In the nine days leading up to December 24th, groups of revelers travel from home to home. Revelers traveling door to door are "Los de Afuera." They ordinarily sing songs of succor. Their counterparts are "Los de Adentro." The folks inside their warm homes are the innkeepers. For the first eight nights, the innkeeper turns away Los de Afuera, singing, "No room at the inn..." On the ninth night, the innkeeper flings open the door, invites everyone inside for merriment and celebration. People will do a whole Posada in a single evening, a load of fun, too, with some hands making tamales, others singing at the door, insiders getting organized for their side, late arrivers pressed into service on a drum or a guiro.
The Avenue 50 Studio and the Arroyo Arts
Collective invite the community to join us in a
Candlelight Posada for Immigrant Rights
Sunday, December 17, 2006
In the spirit of the season, and in celebration of the United Nations International Day of the Migrant, walk with us through one of Los Angeles's oldest, most diverse neighborhoods, singing together to the accompaniment of live musicians, and stopping at three art galleries along the route, where specific immigrant concerns will be highlighted with brief readings. Our walk will begin and end with music and refreshments at the Acorn Gallery, 135 N. Avenue 50, in Highland Park. Gather at 4pm in the yard behind the Gallery to learn the Posada song. The walk will begin at approximately 4:30pm, and will proceed, even in the event of rain.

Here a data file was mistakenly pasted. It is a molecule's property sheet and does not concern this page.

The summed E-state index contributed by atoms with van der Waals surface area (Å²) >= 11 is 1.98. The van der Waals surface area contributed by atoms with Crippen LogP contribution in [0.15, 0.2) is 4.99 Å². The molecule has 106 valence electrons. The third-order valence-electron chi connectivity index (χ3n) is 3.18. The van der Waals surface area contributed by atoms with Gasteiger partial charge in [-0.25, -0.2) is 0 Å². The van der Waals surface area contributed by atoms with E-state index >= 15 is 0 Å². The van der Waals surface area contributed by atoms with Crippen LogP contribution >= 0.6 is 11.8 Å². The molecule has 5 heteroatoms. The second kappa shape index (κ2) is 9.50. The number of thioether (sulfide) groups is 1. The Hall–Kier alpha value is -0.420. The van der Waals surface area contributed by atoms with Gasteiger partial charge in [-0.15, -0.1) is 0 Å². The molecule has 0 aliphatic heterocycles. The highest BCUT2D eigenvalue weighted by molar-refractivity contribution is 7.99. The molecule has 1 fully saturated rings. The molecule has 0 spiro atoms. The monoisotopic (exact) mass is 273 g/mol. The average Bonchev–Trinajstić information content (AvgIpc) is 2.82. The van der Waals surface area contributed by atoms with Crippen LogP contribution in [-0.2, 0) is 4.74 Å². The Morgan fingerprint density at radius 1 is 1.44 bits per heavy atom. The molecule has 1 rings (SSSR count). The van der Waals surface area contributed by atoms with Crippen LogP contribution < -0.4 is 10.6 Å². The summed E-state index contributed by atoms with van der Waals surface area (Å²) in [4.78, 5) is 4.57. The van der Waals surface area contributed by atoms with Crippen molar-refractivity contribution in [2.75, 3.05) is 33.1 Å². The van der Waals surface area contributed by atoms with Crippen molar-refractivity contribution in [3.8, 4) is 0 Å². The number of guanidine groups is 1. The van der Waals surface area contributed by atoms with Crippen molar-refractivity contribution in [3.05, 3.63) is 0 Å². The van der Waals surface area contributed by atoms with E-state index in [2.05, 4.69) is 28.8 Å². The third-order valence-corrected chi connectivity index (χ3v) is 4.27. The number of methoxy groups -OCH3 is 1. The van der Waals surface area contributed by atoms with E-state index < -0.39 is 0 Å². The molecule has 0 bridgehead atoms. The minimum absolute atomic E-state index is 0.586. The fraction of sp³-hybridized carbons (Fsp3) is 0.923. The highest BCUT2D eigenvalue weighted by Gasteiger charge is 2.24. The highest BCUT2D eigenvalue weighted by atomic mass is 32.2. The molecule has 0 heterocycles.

The Posada is a traditional Mexican pre-Christmas procession inspired by the story of Mary and Joseph's search for shelter in Bethlehem. It has been adapted for this event to draw attention to the fact that the doors to basic human rights such as housing, education and medical care, as well as our historic right to habeas corpus, are being closed to migrants. We are a nation of immigrants. Join us on our symbolic search for shelter
that offers hope, justice and human dignity for all.
When: Sunday, December 17, 2006 starting at 4:30 pm
Where: 131-135 No. Avenue 50, Highland Park, CA 90042
'Tis the season, que no? No B.B. gun shots to the eye. See you next week.